He was an ardent and devoted member of the Protestant Episcopal Church; her interests were dear to his heart. He founded and organized the Church of the Redeemer at Sayre, Pa., and to the end of his life he took a very active and lively interest in prosperity, which was largely due to his efforts.
He died at his plantation at Keystone Bluff, opposite Jacksonville, Florida, on February 20th, 1883, of a short and violent attack of pneumonia.
The following year, in 1884, a new cottage was constructed on Idlewild for $17,000. Whether Emilie Packer, Robert’s widow, had it completed is a good question considering most of Robert’s money was tied up in a trust. She eventually remarried in 1886 to Richard H. Eggleston, a wealthy New York City banker. Eggleston later purchased “Little Tycoon” from Watertown Mayor Wilbur F. Porter in 1900, one year before Porter died in the middle of his sixth term as mayor.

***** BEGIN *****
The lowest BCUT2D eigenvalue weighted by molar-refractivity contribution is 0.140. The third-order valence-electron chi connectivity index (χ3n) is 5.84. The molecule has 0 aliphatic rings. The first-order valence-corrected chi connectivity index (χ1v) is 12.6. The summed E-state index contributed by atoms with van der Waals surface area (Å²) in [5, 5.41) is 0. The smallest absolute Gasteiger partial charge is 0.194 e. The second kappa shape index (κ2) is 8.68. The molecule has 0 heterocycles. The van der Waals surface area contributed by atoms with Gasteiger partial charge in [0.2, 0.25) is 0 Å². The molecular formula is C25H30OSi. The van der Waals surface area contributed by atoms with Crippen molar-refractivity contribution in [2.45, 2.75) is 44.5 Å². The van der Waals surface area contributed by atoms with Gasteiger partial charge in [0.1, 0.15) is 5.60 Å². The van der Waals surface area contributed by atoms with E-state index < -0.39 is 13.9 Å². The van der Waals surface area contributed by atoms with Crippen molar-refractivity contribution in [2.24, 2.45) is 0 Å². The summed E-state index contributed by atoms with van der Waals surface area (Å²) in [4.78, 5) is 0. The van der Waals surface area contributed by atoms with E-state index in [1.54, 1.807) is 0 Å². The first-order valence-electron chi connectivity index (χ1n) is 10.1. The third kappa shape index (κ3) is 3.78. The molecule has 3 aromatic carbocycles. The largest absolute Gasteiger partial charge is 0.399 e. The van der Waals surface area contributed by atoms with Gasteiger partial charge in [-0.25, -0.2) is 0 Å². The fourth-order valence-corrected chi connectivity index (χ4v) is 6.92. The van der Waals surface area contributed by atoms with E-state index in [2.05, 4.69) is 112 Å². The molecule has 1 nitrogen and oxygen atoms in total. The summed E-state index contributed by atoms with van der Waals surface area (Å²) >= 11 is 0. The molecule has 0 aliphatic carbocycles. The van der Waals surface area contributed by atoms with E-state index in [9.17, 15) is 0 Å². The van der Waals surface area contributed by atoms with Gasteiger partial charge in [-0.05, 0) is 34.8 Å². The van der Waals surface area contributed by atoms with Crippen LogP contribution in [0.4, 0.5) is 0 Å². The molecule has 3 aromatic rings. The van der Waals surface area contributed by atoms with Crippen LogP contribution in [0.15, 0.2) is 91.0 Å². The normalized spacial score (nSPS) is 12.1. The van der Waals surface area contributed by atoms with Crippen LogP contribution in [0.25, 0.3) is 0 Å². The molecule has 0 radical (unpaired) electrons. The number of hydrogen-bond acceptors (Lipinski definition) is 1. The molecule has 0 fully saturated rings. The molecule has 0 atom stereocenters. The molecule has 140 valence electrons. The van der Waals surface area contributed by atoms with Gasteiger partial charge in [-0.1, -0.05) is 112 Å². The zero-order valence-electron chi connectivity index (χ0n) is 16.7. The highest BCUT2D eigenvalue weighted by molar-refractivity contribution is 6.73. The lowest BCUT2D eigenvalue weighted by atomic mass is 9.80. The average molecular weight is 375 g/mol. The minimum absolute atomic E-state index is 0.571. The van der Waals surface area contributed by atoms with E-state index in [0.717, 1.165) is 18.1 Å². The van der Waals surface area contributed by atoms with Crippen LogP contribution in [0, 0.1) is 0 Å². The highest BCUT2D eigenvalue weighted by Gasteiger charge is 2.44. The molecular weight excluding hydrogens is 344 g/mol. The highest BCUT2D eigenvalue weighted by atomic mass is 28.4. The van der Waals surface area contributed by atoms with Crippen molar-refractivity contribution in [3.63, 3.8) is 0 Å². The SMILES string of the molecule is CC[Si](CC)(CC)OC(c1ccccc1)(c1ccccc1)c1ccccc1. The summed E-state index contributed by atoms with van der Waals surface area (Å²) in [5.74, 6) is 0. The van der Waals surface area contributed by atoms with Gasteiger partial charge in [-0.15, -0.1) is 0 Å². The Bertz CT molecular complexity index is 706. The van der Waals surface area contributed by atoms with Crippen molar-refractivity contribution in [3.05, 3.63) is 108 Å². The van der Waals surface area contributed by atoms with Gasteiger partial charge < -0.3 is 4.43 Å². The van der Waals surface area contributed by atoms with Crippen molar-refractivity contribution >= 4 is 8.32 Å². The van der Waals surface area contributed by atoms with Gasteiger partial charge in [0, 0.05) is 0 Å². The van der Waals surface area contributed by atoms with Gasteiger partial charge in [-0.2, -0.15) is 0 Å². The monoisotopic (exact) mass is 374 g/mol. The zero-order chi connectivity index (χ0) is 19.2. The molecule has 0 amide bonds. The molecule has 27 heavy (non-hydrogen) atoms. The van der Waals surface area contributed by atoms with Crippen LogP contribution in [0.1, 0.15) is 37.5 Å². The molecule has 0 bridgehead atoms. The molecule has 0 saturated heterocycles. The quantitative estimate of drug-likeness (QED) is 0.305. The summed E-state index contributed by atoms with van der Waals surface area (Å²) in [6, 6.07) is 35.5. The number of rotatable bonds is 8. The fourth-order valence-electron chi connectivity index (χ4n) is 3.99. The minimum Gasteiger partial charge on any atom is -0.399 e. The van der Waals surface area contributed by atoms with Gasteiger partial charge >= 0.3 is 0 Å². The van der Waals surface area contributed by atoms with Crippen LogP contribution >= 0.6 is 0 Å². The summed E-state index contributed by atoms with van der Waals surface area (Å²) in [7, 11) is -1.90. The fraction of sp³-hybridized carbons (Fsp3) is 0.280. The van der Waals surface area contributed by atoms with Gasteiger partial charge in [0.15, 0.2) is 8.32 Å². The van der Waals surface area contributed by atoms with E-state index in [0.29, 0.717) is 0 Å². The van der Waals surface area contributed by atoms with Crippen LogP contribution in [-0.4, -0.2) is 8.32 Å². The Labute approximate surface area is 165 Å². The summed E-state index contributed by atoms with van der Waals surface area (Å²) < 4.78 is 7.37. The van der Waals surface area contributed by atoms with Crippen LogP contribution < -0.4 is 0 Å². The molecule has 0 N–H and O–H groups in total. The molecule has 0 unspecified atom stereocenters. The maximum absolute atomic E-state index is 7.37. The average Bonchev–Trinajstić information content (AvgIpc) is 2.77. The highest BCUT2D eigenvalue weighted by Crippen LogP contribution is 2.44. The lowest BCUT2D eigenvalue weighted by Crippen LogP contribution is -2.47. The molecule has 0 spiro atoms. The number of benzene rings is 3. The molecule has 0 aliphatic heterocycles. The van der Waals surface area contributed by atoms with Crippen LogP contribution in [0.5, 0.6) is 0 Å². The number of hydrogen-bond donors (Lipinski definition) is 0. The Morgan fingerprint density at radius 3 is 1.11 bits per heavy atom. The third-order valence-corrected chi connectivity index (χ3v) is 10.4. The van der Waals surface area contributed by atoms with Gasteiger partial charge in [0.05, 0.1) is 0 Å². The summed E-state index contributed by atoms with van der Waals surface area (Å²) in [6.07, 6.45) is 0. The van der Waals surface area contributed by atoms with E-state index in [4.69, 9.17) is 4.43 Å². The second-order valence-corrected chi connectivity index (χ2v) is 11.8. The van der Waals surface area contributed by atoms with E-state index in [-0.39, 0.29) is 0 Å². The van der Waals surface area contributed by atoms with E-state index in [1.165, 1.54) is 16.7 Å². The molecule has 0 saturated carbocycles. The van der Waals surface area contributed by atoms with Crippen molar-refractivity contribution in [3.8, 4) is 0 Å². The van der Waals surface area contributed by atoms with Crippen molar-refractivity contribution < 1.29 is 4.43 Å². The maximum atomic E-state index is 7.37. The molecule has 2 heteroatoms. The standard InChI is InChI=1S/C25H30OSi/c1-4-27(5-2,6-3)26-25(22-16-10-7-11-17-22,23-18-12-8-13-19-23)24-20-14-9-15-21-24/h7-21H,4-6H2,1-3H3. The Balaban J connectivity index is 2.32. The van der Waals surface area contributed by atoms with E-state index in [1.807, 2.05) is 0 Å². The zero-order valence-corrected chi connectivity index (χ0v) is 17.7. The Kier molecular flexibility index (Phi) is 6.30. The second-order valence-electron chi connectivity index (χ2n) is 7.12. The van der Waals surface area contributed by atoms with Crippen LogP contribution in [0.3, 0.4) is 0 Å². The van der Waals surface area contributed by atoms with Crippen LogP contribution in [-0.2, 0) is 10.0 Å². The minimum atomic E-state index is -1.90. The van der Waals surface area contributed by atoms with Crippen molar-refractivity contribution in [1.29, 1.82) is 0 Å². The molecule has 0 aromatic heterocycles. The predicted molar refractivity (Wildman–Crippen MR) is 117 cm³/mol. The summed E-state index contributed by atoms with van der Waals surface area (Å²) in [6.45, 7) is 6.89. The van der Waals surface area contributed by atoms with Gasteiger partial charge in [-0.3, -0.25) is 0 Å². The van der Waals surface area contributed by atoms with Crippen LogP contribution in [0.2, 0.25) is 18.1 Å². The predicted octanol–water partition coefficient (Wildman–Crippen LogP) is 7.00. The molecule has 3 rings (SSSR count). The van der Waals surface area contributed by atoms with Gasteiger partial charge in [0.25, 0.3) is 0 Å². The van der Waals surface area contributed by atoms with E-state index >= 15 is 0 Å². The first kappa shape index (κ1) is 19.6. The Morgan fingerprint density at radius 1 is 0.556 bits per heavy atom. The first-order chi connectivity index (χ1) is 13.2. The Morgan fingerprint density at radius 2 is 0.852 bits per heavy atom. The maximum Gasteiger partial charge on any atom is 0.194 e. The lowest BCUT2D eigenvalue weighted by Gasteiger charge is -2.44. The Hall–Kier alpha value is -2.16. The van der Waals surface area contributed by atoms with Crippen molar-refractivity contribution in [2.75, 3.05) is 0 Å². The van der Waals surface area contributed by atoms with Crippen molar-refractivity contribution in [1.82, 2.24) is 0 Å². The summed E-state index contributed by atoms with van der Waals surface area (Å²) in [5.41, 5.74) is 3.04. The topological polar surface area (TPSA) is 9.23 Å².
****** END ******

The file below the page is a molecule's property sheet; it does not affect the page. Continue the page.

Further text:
In 1904, the Egglestons constructed a new, 21-room mansion on Idlewild that shared some of the same architectural elements as the mansion on neighboring Sport Island, which was then owned by the nephew of Asa Packer, Elisha Packer Wilbur.
A side note: I couldn’t determine if the mansion was built anew; on Sport Island, the previous mansion was built around the existing structure. There was no mention in the press as to the extent of the construction on Idlewild at the time, only that the Egglestons were visiting in late March and inspecting work.
Later in 1904, Paul J. Dashiell of Annapolis was a guest of the Egglestons at Idlewild. Dashiell, at the time, was secretary of the rules committee for the National Football Association while also serving as the head coach for the United States Naval Academy from 1904 – 1906. The possible connection to the Egglestons? Dashiell played college football at Lehigh University. Also of note, Dashiell is considered “the father of the forward pass.”
Sometime around 1930, the property was owned by the McLear family. Robert E. McLear, a well-known lawyer in New York City, was a native of Gouverneur, where he began his law career under the firm Conger, Orvis & McLear. McLear would hold an annual outing for the Jefferson County Bar Association at Idlewild, with guests numbering between 80 – 100 each summer.